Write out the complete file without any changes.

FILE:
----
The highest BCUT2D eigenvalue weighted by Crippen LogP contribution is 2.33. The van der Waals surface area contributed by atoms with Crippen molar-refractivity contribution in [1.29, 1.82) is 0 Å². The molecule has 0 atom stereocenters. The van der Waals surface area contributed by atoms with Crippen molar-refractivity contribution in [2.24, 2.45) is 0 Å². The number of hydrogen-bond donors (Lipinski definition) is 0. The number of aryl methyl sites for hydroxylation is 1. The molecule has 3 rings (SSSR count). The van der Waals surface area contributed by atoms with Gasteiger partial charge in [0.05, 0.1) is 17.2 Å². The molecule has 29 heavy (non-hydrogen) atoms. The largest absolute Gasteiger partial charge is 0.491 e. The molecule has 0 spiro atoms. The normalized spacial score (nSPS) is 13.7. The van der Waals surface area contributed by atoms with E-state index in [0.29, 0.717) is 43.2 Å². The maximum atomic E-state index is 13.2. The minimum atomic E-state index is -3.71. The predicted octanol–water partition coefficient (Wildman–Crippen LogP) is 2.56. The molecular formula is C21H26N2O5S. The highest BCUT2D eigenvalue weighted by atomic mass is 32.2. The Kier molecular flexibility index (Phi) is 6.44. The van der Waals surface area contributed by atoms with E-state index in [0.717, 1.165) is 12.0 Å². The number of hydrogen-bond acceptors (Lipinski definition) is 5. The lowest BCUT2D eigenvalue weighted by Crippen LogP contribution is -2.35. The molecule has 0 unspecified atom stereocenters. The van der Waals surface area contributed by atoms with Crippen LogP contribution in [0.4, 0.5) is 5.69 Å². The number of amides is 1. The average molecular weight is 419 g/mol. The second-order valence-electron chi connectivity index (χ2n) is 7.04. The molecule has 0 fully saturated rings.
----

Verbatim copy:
The highest BCUT2D eigenvalue weighted by Crippen LogP contribution is 2.33. The van der Waals surface area contributed by atoms with Crippen molar-refractivity contribution in [1.29, 1.82) is 0 Å². The molecule has 0 atom stereocenters. The van der Waals surface area contributed by atoms with Crippen molar-refractivity contribution in [2.24, 2.45) is 0 Å². The number of hydrogen-bond donors (Lipinski definition) is 0. The number of aryl methyl sites for hydroxylation is 1. The molecule has 3 rings (SSSR count). The van der Waals surface area contributed by atoms with Gasteiger partial charge in [0.05, 0.1) is 17.2 Å². The molecule has 29 heavy (non-hydrogen) atoms. The largest absolute Gasteiger partial charge is 0.491 e. The molecule has 0 spiro atoms. The normalized spacial score (nSPS) is 13.7. The van der Waals surface area contributed by atoms with E-state index in [0.29, 0.717) is 43.2 Å². The maximum atomic E-state index is 13.2. The minimum atomic E-state index is -3.71. The predicted octanol–water partition coefficient (Wildman–Crippen LogP) is 2.56. The molecular formula is C21H26N2O5S. The highest BCUT2D eigenvalue weighted by atomic mass is 32.2. The Kier molecular flexibility index (Phi) is 6.44. The van der Waals surface area contributed by atoms with E-state index in [0.717, 1.165) is 12.0 Å². The number of hydrogen-bond acceptors (Lipinski definition) is 5. The lowest BCUT2D eigenvalue weighted by Crippen LogP contribution is -2.35. The molecule has 0 unspecified atom stereocenters. The van der Waals surface area contributed by atoms with Crippen LogP contribution in [0.4, 0.5) is 5.69 Å². The number of amides is 1. The average molecular weight is 419 g/mol. The second-order valence-electron chi connectivity index (χ2n) is 7.04. The molecule has 0 fully saturated rings.